NEW HAVEN, Conn. (WTMH) – A study that could transform the way autism is diagnosed, tracked and treated and the work is being done in New Haven.
Yale researchers are leading the charge in the four year study – the largest autism study funded by National Institutes of Health.
Images of brain activity are on the screen located on the desk of researcher Takumi McAllister, “These are the micro-voltages.”
It showcases the electrical activity of a child – taking part in Autism Biomarkers Consortium Study at the Yale Child Study Center.
McAllister points to the color blue, “That blueness is the target. We want it to be as blue as possible for everybody and we want to see what treatments are creating more blueness at that time and what’s not working out as well.”
A potential set of biomarkers, which could have a profound impact on a patient with Autism Spectrum Disorders, says principal investigator Dr. James McPartland, PhD, at Yale School of Medicine.
“What we want to understand is how can we scientifically determine which child is going to benefit from which treatment.”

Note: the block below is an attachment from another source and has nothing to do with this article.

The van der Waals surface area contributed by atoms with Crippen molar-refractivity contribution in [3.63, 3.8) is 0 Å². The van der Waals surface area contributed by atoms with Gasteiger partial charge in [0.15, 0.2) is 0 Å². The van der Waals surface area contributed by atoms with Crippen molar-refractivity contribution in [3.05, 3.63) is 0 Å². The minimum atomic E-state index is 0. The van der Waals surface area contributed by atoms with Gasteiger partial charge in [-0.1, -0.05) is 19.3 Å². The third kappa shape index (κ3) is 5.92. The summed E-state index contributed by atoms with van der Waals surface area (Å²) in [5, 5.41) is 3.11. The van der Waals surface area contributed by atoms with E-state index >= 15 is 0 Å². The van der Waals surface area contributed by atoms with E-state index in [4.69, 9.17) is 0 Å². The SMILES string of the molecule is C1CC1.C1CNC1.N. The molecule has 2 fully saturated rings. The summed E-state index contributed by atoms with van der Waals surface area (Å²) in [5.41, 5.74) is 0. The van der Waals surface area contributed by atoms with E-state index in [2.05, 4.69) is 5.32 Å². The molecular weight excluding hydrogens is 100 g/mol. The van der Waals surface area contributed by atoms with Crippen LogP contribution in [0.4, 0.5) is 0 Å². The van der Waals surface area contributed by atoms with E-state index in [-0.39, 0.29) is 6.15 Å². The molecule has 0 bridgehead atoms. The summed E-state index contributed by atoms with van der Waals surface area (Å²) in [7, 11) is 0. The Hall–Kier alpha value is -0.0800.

Using science — instead of relying on subjective judgment.
“Targeted therapy, personalized medicine, that’s the idea,” says Dr. McPartland, “If we can figure out in a very specific way what’s going on with a specific person with autism, we can do much better figuring out how to help him.”
Patricia Ojeda’s 11 year old son, diagnosed with autism, is a study participant.
She says, “It’s important for me to know that I’m in the right track that we are getting all the services that he really needs.”
The family- already benefitting from a report provided by the study. They are now sharing with his school and other treatment providers.
“Some of the things that they actually suggested is stuff that we thought about doing but we were not sure if it was a good idea or not,” says Ojeda.
Children in the study are thoroughly evaluated for 24 weeks – being measured for their social behavior and communication. How the brain works as a unit – could be the key to advancing treatment in autism.
Dr. McPartland says, “If there is a person who wants to experience greater social success, if we could figure out ways to increase the effectiveness of the brain, we could make their lives better.”
Researchers are also collecting blood samples for DNA analyses. A treatment program can include, behavioral and occupational therapies, educational intervention and medication. They are looking for children between the ages of four and 11 to take part. Kids with autism as well as those who do not have the diagnosis.
Data collection is at five sites: Duke University, Boston Children’s Hospital, University of California at Los Angeles, University of Washington/Seattle Children’s Research Institute and Yale. For more information call 203-737-4586 or log onto www.asdbiomarkers.org